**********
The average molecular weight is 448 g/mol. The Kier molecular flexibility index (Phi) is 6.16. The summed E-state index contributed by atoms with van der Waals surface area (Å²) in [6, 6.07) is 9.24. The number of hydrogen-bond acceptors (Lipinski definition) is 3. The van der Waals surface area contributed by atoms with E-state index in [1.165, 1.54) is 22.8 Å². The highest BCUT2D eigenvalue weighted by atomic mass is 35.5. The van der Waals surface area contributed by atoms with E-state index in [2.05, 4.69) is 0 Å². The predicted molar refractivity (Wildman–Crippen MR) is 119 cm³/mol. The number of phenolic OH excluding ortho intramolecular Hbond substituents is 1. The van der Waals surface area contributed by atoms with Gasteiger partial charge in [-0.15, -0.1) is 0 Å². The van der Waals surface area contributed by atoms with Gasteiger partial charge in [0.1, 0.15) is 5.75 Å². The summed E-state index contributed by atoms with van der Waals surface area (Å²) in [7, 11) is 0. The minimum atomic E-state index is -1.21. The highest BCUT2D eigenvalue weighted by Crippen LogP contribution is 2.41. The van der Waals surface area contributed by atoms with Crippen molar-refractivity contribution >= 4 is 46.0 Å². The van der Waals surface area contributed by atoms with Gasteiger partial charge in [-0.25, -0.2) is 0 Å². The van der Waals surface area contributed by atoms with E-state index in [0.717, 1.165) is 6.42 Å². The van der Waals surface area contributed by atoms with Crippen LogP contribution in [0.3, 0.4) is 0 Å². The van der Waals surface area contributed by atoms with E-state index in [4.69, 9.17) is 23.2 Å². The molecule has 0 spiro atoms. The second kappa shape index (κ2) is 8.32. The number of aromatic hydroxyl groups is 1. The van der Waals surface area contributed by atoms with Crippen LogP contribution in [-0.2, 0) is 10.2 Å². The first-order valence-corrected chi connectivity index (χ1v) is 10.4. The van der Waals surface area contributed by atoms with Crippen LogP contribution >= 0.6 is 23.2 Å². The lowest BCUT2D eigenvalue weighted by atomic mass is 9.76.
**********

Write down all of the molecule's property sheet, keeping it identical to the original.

The average molecular weight is 448 g/mol. The Kier molecular flexibility index (Phi) is 6.16. The summed E-state index contributed by atoms with van der Waals surface area (Å²) in [6, 6.07) is 9.24. The number of hydrogen-bond acceptors (Lipinski definition) is 3. The van der Waals surface area contributed by atoms with E-state index in [1.165, 1.54) is 22.8 Å². The highest BCUT2D eigenvalue weighted by atomic mass is 35.5. The van der Waals surface area contributed by atoms with E-state index in [2.05, 4.69) is 0 Å². The predicted molar refractivity (Wildman–Crippen MR) is 119 cm³/mol. The number of phenolic OH excluding ortho intramolecular Hbond substituents is 1. The van der Waals surface area contributed by atoms with Gasteiger partial charge in [-0.15, -0.1) is 0 Å². The van der Waals surface area contributed by atoms with Gasteiger partial charge in [0.1, 0.15) is 5.75 Å². The summed E-state index contributed by atoms with van der Waals surface area (Å²) in [7, 11) is 0. The minimum atomic E-state index is -1.21. The highest BCUT2D eigenvalue weighted by Crippen LogP contribution is 2.41. The van der Waals surface area contributed by atoms with Crippen molar-refractivity contribution >= 4 is 46.0 Å². The van der Waals surface area contributed by atoms with Gasteiger partial charge in [-0.25, -0.2) is 0 Å². The van der Waals surface area contributed by atoms with E-state index in [0.717, 1.165) is 6.42 Å². The van der Waals surface area contributed by atoms with Crippen LogP contribution in [0.3, 0.4) is 0 Å². The van der Waals surface area contributed by atoms with E-state index in [4.69, 9.17) is 23.2 Å². The molecule has 0 spiro atoms. The second kappa shape index (κ2) is 8.32. The number of aromatic hydroxyl groups is 1. The van der Waals surface area contributed by atoms with Crippen LogP contribution in [-0.2, 0) is 10.2 Å². The first-order valence-corrected chi connectivity index (χ1v) is 10.4. The van der Waals surface area contributed by atoms with Crippen LogP contribution >= 0.6 is 23.2 Å². The lowest BCUT2D eigenvalue weighted by atomic mass is 9.76.